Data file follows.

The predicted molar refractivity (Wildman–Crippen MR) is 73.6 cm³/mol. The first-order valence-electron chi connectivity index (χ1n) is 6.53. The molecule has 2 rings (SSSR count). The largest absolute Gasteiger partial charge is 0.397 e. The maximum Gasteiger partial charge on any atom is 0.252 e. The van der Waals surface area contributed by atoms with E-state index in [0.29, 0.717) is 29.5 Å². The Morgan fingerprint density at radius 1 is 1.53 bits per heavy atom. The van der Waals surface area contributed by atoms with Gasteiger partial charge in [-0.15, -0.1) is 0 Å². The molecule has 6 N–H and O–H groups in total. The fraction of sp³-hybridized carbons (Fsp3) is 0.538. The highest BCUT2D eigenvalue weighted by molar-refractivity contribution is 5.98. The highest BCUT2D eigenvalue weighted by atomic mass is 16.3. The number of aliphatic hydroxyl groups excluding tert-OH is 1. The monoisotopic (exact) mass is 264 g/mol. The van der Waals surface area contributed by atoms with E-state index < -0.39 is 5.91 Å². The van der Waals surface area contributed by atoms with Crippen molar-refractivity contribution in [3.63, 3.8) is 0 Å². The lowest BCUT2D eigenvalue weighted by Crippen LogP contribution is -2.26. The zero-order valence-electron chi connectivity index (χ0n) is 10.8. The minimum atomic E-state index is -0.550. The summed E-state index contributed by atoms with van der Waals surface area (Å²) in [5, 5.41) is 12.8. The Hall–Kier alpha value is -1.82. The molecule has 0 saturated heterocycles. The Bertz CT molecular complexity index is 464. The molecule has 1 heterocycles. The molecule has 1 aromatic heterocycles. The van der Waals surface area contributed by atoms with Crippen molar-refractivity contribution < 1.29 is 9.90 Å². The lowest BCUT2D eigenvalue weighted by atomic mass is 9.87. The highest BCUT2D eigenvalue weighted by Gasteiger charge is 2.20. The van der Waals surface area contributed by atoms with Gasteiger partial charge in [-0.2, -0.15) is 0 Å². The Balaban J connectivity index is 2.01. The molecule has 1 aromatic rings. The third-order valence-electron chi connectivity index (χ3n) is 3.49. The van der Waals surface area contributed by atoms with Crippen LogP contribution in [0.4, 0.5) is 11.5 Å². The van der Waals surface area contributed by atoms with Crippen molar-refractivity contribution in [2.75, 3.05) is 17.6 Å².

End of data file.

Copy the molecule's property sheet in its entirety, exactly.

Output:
The predicted molar refractivity (Wildman–Crippen MR) is 73.6 cm³/mol. The first-order valence-electron chi connectivity index (χ1n) is 6.53. The molecule has 2 rings (SSSR count). The largest absolute Gasteiger partial charge is 0.397 e. The maximum Gasteiger partial charge on any atom is 0.252 e. The van der Waals surface area contributed by atoms with E-state index in [0.29, 0.717) is 29.5 Å². The Morgan fingerprint density at radius 1 is 1.53 bits per heavy atom. The van der Waals surface area contributed by atoms with Gasteiger partial charge in [-0.15, -0.1) is 0 Å². The molecule has 6 N–H and O–H groups in total. The fraction of sp³-hybridized carbons (Fsp3) is 0.538. The highest BCUT2D eigenvalue weighted by molar-refractivity contribution is 5.98. The highest BCUT2D eigenvalue weighted by atomic mass is 16.3. The number of aliphatic hydroxyl groups excluding tert-OH is 1. The monoisotopic (exact) mass is 264 g/mol. The van der Waals surface area contributed by atoms with E-state index < -0.39 is 5.91 Å². The van der Waals surface area contributed by atoms with Crippen molar-refractivity contribution in [3.63, 3.8) is 0 Å². The lowest BCUT2D eigenvalue weighted by Crippen LogP contribution is -2.26. The zero-order valence-electron chi connectivity index (χ0n) is 10.8. The minimum atomic E-state index is -0.550. The summed E-state index contributed by atoms with van der Waals surface area (Å²) in [5, 5.41) is 12.8. The Hall–Kier alpha value is -1.82. The molecule has 0 saturated heterocycles. The Bertz CT molecular complexity index is 464. The molecule has 1 heterocycles. The molecule has 1 aromatic heterocycles. The van der Waals surface area contributed by atoms with Crippen molar-refractivity contribution < 1.29 is 9.90 Å². The lowest BCUT2D eigenvalue weighted by atomic mass is 9.87. The highest BCUT2D eigenvalue weighted by Gasteiger charge is 2.20. The van der Waals surface area contributed by atoms with Gasteiger partial charge in [-0.2, -0.15) is 0 Å². The Balaban J connectivity index is 2.01. The molecule has 1 aromatic rings. The third-order valence-electron chi connectivity index (χ3n) is 3.49. The van der Waals surface area contributed by atoms with Crippen LogP contribution in [0.4, 0.5) is 11.5 Å². The van der Waals surface area contributed by atoms with Crippen molar-refractivity contribution in [2.75, 3.05) is 17.6 Å².